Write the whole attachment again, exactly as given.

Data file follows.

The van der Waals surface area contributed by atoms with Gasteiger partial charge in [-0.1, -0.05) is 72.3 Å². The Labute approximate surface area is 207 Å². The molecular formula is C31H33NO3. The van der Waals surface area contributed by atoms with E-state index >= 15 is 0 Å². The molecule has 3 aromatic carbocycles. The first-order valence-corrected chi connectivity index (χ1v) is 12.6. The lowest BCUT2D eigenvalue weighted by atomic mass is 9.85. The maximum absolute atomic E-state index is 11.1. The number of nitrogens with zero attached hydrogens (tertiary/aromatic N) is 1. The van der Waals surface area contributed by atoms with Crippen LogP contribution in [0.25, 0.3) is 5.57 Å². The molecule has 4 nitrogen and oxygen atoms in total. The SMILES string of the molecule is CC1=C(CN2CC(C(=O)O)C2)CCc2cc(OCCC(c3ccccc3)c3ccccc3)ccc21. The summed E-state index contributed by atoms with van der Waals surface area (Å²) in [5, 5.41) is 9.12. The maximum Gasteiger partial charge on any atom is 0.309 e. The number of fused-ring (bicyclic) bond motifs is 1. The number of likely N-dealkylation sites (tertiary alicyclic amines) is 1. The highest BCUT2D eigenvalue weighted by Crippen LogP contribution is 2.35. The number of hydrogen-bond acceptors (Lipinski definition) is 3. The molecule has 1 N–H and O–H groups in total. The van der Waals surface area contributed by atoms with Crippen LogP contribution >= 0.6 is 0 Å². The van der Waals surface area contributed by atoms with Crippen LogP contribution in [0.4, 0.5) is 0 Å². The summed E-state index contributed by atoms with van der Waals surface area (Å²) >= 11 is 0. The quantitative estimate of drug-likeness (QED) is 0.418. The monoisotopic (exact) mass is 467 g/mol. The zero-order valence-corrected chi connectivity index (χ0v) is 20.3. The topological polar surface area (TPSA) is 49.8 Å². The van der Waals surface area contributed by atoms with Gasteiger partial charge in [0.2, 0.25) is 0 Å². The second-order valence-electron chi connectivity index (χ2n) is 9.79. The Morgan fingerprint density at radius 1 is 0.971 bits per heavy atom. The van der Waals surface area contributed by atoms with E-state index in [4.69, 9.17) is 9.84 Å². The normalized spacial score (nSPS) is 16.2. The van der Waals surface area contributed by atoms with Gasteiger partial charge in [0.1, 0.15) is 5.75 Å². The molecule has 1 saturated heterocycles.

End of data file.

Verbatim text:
The van der Waals surface area contributed by atoms with Gasteiger partial charge in [-0.1, -0.05) is 72.3 Å². The Labute approximate surface area is 207 Å². The molecular formula is C31H33NO3. The van der Waals surface area contributed by atoms with E-state index >= 15 is 0 Å². The molecule has 3 aromatic carbocycles. The first-order valence-corrected chi connectivity index (χ1v) is 12.6. The lowest BCUT2D eigenvalue weighted by atomic mass is 9.85. The maximum absolute atomic E-state index is 11.1. The number of nitrogens with zero attached hydrogens (tertiary/aromatic N) is 1. The van der Waals surface area contributed by atoms with Crippen LogP contribution in [0.25, 0.3) is 5.57 Å². The molecule has 4 nitrogen and oxygen atoms in total. The SMILES string of the molecule is CC1=C(CN2CC(C(=O)O)C2)CCc2cc(OCCC(c3ccccc3)c3ccccc3)ccc21. The summed E-state index contributed by atoms with van der Waals surface area (Å²) in [5, 5.41) is 9.12. The maximum Gasteiger partial charge on any atom is 0.309 e. The number of fused-ring (bicyclic) bond motifs is 1. The number of likely N-dealkylation sites (tertiary alicyclic amines) is 1. The highest BCUT2D eigenvalue weighted by Crippen LogP contribution is 2.35. The number of hydrogen-bond acceptors (Lipinski definition) is 3. The molecule has 1 N–H and O–H groups in total. The van der Waals surface area contributed by atoms with Crippen LogP contribution >= 0.6 is 0 Å². The van der Waals surface area contributed by atoms with Crippen LogP contribution in [0.4, 0.5) is 0 Å². The summed E-state index contributed by atoms with van der Waals surface area (Å²) >= 11 is 0. The quantitative estimate of drug-likeness (QED) is 0.418. The monoisotopic (exact) mass is 467 g/mol. The zero-order valence-corrected chi connectivity index (χ0v) is 20.3. The topological polar surface area (TPSA) is 49.8 Å². The van der Waals surface area contributed by atoms with Gasteiger partial charge in [0.2, 0.25) is 0 Å². The second-order valence-electron chi connectivity index (χ2n) is 9.79. The Morgan fingerprint density at radius 1 is 0.971 bits per heavy atom. The van der Waals surface area contributed by atoms with E-state index in [4.69, 9.17) is 9.84 Å². The normalized spacial score (nSPS) is 16.2. The van der Waals surface area contributed by atoms with Gasteiger partial charge in [0.1, 0.15) is 5.75 Å². The molecule has 1 saturated heterocycles.